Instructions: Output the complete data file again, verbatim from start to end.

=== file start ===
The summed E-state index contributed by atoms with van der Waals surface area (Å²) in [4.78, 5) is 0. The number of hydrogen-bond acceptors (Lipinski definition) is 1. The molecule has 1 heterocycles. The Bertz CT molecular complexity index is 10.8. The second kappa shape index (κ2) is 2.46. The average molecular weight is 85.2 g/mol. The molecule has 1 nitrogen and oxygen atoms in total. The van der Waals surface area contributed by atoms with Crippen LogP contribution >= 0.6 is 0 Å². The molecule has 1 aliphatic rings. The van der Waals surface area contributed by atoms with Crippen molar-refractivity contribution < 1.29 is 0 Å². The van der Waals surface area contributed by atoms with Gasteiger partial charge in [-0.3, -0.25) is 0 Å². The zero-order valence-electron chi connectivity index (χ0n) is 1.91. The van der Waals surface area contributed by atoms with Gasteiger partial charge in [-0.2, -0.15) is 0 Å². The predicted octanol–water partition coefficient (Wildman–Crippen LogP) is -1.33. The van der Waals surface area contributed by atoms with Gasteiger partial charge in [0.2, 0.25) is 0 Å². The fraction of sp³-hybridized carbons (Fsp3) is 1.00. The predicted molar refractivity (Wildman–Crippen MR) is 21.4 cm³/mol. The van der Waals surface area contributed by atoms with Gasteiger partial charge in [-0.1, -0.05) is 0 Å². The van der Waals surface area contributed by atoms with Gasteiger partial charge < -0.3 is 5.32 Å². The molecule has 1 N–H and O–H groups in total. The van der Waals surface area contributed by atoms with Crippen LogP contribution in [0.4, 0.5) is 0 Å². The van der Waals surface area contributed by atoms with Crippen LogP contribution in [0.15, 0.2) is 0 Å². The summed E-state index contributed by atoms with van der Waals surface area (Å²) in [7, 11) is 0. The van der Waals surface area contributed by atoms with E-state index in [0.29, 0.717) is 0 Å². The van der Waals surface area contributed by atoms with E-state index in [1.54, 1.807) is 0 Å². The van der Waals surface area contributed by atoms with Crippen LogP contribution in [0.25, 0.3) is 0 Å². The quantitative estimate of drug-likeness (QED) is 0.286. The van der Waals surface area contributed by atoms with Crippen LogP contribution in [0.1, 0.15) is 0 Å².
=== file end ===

The summed E-state index contributed by atoms with van der Waals surface area (Å²) in [4.78, 5) is 0. The number of hydrogen-bond acceptors (Lipinski definition) is 1. The molecule has 1 heterocycles. The Bertz CT molecular complexity index is 10.8. The second kappa shape index (κ2) is 2.46. The average molecular weight is 85.2 g/mol. The molecule has 1 nitrogen and oxygen atoms in total. The van der Waals surface area contributed by atoms with Crippen LogP contribution >= 0.6 is 0 Å². The molecule has 1 aliphatic rings. The van der Waals surface area contributed by atoms with Crippen molar-refractivity contribution < 1.29 is 0 Å². The van der Waals surface area contributed by atoms with Gasteiger partial charge in [-0.3, -0.25) is 0 Å². The zero-order valence-electron chi connectivity index (χ0n) is 1.91. The van der Waals surface area contributed by atoms with Gasteiger partial charge in [-0.2, -0.15) is 0 Å². The predicted octanol–water partition coefficient (Wildman–Crippen LogP) is -1.33. The van der Waals surface area contributed by atoms with Gasteiger partial charge in [0.2, 0.25) is 0 Å². The fraction of sp³-hybridized carbons (Fsp3) is 1.00. The predicted molar refractivity (Wildman–Crippen MR) is 21.4 cm³/mol. The van der Waals surface area contributed by atoms with Gasteiger partial charge in [-0.1, -0.05) is 0 Å². The van der Waals surface area contributed by atoms with Gasteiger partial charge < -0.3 is 5.32 Å². The molecule has 1 N–H and O–H groups in total. The van der Waals surface area contributed by atoms with Crippen LogP contribution in [0.4, 0.5) is 0 Å². The van der Waals surface area contributed by atoms with Crippen LogP contribution in [0.15, 0.2) is 0 Å². The summed E-state index contributed by atoms with van der Waals surface area (Å²) in [7, 11) is 0. The van der Waals surface area contributed by atoms with E-state index in [0.29, 0.717) is 0 Å². The van der Waals surface area contributed by atoms with E-state index in [1.54, 1.807) is 0 Å². The van der Waals surface area contributed by atoms with Crippen LogP contribution in [0.25, 0.3) is 0 Å². The quantitative estimate of drug-likeness (QED) is 0.286. The van der Waals surface area contributed by atoms with Crippen LogP contribution in [0.1, 0.15) is 0 Å².